Hitachi Automotive Systems develops technology for autonomous driving systems to safely transfer control to drivers if core component is damaged
Via Hitachi Newsroom
Oct 26, 2017
Contributing to the commercialization of Level 3 autonomous driving
Tokyo, October 24, 2017 ---Hitachi Automotive Systems Ltd. today announced that it has developed One Fail-Operational technology, a fundamental technology that is essential for the realization of Level 3 autonomous driving. If one core component of an autonomous driving system such as the Electronic Control Unit (ECU) is damaged and becomes unable to function, this technology transfers some functions to other components, enabling the vehicle to temporarily continue to drive autonomously, and safely and smoothly transfer control of the driving back to the driver. Hitachi Automotive Systems aims to commercialize this technology by 2020.
Currently, automotive manufacturers are developing Level 3 autonomous driving vehicles in which systems essentially perform all driving tasks, aiming for full-scale market entry by around 2020. As Level 3 systems near realization, one issue is how to safely and smoothly transfer control back to the driver in case a core component is damaged, and the autonomous driving system ceases to function.
Hitachi Automotive Systems' newly-developed technology consists of a system with redundant architecture. When a core component is damaged and ceases to function during autonomous driving, the technology uses methods such an emergency circuit to prevent partial functionality, and transfers some functions to other components related to autonomous driving, enabling the autonomous driving system to continue to function. This means that the vehicle can temporarily continue to drive autonomously, and safely and smoothly transfer control of the driving back to the driver, even if a core component is damaged and ceases to function.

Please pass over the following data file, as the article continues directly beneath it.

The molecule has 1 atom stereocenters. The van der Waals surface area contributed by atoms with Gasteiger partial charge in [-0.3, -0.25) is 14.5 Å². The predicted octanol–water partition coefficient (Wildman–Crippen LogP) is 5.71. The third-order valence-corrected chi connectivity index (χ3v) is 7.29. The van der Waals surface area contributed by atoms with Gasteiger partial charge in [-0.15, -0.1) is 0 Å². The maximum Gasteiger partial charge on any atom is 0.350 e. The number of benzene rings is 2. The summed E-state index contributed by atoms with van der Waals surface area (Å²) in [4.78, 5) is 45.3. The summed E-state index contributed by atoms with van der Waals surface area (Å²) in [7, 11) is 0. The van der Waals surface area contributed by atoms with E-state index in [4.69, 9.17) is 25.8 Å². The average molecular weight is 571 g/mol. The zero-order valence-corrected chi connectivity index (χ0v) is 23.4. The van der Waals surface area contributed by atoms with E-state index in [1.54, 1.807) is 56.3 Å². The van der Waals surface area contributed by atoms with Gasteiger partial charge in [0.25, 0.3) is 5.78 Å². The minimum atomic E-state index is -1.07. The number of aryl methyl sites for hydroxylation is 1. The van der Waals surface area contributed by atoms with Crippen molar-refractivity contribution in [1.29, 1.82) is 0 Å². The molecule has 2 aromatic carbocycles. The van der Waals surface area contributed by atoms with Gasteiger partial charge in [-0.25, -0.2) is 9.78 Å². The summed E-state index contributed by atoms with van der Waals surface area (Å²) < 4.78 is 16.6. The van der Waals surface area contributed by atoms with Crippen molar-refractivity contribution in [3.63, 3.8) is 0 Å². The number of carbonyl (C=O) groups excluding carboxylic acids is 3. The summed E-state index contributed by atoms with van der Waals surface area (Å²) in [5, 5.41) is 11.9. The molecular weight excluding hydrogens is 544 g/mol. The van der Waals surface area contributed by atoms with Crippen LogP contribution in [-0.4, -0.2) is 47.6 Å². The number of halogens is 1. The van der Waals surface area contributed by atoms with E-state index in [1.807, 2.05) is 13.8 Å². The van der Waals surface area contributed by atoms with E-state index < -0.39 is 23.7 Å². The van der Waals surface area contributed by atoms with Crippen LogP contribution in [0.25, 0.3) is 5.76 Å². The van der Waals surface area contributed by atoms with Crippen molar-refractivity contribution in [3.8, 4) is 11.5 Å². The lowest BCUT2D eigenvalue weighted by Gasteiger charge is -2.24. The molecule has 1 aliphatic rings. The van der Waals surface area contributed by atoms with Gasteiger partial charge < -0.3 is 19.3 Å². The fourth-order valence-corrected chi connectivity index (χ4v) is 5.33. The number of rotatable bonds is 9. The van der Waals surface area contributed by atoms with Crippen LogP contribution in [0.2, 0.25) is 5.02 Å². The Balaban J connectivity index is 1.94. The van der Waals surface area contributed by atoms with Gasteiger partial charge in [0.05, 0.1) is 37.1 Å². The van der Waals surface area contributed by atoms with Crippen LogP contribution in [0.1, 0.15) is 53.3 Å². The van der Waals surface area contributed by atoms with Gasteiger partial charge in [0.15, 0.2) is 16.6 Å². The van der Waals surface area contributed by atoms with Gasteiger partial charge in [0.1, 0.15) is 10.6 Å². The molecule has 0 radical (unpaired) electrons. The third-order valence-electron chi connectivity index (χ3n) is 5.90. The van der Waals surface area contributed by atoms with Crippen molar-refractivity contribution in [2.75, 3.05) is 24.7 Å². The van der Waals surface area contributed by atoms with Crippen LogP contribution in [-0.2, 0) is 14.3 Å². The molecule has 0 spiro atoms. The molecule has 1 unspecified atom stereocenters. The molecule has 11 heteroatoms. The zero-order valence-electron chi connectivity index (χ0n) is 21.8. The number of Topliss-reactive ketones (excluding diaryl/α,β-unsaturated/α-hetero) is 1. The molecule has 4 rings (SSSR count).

In the autonomous driving system constructed by Hitachi Automotive Systems, typically the external recognition sensors detect the situation around the vehicle and consolidate this information in the autonomous driving ECU, which executes the judgement function and selects the most suitable autonomous driving plan from multiple options, including the driving speed and trajectory. After the information is consolidated, the autonomous driving ECU drives the vehicle while sending the control signals necessary for actuator control of the vehicle to the Vehicle Motion Controller (VMC). As an example, with the newly-developed technology, in the event that the autonomous driving ECU ceases to function, the VMC will inherit some of the autonomous driving ECU's vehicle control functions, and autonomous driving can continue for 10 more seconds while the system alerts the driver to take control of vehicle handling. Because the autonomous driving ECU sends a safe trajectory to the VMC so that both devices redundantly ensure the trajectory, the vehicle can gradually transition to reduced functionality. Immediately after a component ceases to function, the system alerts the driver to the emergency situation and temporarily continues to drive autonomously so that the driver can safely and smoothly transition to manual handling.
Hitachi Automotive Systems will continue to strive to develop and provide products and solutions that will contribute to the commercialization of autonomous driving vehicles.
Hitachi Automotive Systems' Autonomous Driving System Configuration
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